The Kimbell Art Museum is offering tours in Spanish in honor of Hispanic Heritage Month for one more week.
The Kimbell launched the program in an attempt to get the Hispanic community more involved in the events and opportunities that the museum provides.
The tours last around 45 minutes and focus on popular Mesoamerican and Spanish pieces from the museum’s permanent collection. Based upon request, each docent can also tailor the tours to focus on any other artwork in the permanent collection.
The Hispanic Heritage Tours are a part of the museum’s education program, which aims to enrich the community through various programs and classes.
“The Kimbell has an outstanding, dedicated Education Department, with offerings for all ages,” said Museum Director Eric M. Lee. “I am delighted to report that since the opening of the Renzo Piano Pavilion and its state-of-the-art education facilities, attendance in Education Department programs has increased by 130 percent.”
The museum is using these tours during Hispanic Heritage Month as an opportunity to reach out to one of the largest demographics in Fort Worth and increase the popularity of educational programs.
Hispanics are one of the largest demographics in the Fort Worth area, yet The Kimbell is the only museum in the cultural district offering events specifically for Hispanic Heritage Month.
Volunteer docents have performed the tours each Sunday afternoon of Hispanic Heritage Month, which spans from Sept. 15 to Oct. 15. The tours are meant to be interactive so that docents and patrons discuss the cultural importance of the works together.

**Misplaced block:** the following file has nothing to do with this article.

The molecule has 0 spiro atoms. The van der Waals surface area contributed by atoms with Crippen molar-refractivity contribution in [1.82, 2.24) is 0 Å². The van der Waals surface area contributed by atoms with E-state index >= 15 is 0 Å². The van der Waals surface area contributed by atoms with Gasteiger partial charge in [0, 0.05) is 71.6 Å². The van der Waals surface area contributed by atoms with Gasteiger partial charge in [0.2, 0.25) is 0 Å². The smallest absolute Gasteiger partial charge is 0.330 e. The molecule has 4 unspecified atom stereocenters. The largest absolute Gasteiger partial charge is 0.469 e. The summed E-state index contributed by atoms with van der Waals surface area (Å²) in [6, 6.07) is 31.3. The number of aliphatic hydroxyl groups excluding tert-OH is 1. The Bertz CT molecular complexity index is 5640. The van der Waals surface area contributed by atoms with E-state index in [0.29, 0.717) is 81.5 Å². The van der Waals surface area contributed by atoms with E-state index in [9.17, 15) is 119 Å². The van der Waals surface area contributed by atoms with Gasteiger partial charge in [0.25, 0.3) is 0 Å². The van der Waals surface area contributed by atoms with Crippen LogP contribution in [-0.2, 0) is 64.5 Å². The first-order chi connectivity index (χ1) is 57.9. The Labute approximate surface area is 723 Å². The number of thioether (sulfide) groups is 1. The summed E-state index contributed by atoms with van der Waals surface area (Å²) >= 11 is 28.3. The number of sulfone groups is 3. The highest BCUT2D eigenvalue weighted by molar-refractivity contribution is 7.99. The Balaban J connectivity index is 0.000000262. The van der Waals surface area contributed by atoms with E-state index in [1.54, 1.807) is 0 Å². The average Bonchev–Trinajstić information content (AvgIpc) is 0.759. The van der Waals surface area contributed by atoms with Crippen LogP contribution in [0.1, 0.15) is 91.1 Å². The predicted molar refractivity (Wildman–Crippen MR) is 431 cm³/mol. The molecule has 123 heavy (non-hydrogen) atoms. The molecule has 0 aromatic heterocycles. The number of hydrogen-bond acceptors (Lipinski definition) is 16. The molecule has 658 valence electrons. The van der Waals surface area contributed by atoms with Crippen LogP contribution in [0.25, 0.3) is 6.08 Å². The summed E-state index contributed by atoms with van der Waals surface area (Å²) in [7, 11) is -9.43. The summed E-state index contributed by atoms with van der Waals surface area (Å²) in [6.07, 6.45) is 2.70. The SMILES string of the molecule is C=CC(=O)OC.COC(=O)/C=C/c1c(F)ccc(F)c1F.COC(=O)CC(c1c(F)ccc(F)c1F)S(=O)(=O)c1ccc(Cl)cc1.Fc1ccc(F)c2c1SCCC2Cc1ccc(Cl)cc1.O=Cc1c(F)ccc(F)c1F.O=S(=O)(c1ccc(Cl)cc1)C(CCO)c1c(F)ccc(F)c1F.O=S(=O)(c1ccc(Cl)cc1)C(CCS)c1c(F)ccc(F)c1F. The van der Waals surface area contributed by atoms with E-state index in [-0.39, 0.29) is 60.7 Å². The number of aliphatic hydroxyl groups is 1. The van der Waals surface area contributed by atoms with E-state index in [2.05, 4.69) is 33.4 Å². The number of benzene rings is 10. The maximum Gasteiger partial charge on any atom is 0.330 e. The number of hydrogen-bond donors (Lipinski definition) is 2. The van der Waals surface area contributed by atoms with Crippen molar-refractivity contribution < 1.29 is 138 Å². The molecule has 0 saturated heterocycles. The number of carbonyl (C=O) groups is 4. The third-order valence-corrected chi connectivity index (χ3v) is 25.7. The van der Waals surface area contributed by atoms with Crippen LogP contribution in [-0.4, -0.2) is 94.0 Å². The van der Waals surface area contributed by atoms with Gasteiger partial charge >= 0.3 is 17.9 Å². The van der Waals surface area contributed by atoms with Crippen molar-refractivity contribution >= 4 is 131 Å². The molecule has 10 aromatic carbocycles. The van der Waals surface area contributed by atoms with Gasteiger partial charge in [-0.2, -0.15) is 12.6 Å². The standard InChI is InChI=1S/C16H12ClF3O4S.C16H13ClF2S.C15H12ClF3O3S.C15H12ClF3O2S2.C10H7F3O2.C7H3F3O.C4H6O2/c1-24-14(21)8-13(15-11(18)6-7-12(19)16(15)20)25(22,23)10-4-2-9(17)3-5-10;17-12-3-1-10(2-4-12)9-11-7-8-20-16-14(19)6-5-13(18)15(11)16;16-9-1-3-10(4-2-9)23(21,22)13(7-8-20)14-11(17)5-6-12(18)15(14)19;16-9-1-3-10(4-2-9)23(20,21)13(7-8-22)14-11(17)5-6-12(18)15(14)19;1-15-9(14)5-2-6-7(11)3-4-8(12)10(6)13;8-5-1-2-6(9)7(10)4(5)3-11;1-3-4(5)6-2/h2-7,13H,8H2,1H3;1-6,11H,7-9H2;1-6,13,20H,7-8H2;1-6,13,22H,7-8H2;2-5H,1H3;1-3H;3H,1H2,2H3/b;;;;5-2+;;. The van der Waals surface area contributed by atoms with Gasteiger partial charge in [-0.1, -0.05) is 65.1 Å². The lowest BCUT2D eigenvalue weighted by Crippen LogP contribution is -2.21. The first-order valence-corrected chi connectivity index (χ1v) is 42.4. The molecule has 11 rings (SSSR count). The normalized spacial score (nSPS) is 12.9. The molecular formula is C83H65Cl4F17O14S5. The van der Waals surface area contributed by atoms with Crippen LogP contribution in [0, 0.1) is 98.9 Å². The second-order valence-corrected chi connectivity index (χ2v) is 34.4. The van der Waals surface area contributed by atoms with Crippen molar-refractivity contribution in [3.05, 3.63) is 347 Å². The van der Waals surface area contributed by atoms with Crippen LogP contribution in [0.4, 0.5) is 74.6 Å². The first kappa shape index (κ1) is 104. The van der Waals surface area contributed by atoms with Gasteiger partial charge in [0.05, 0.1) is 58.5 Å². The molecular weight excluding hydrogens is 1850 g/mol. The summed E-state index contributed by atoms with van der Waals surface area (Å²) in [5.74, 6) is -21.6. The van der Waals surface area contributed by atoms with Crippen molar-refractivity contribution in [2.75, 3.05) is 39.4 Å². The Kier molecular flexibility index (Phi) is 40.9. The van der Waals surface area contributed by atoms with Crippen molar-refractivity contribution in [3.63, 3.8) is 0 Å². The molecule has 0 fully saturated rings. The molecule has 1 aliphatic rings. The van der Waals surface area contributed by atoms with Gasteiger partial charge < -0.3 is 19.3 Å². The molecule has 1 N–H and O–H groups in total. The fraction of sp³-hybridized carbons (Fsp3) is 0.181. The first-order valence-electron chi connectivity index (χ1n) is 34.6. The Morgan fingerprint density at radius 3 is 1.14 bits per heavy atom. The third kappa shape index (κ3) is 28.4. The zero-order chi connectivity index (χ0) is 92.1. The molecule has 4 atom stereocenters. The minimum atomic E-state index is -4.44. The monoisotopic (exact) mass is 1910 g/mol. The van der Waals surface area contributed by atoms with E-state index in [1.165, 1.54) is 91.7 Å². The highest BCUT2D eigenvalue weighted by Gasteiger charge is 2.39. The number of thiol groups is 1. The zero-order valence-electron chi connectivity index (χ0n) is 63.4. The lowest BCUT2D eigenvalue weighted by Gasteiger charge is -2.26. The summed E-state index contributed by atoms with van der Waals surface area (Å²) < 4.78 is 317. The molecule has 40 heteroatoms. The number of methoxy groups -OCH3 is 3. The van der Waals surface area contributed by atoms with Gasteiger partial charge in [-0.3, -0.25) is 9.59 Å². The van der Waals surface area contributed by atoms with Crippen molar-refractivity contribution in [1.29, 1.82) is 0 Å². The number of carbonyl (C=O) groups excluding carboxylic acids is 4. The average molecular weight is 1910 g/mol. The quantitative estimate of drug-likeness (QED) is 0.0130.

“The Kimbell wants to pay homage to all cultures, but we are uniquely poised in the cultural district to offer this opportunity to Spanish speaking patrons,” said Connie Hachette Barganier, the education manager at the Kimbell.
As the education manager, Hachette Barganier has used the Kimbell’s connections in the community to pair with Fort Worth Independent School District and promote the programs amongst Spanish speaking students.
In addition, the museum hopes to target family groups with a number of events that include both parents and children in the learning process.
“We are all proud of our heritage,” said Hachette Barganier. “We truly enjoy helping Hispanic families show their children the beautiful art that was developed in their native language.”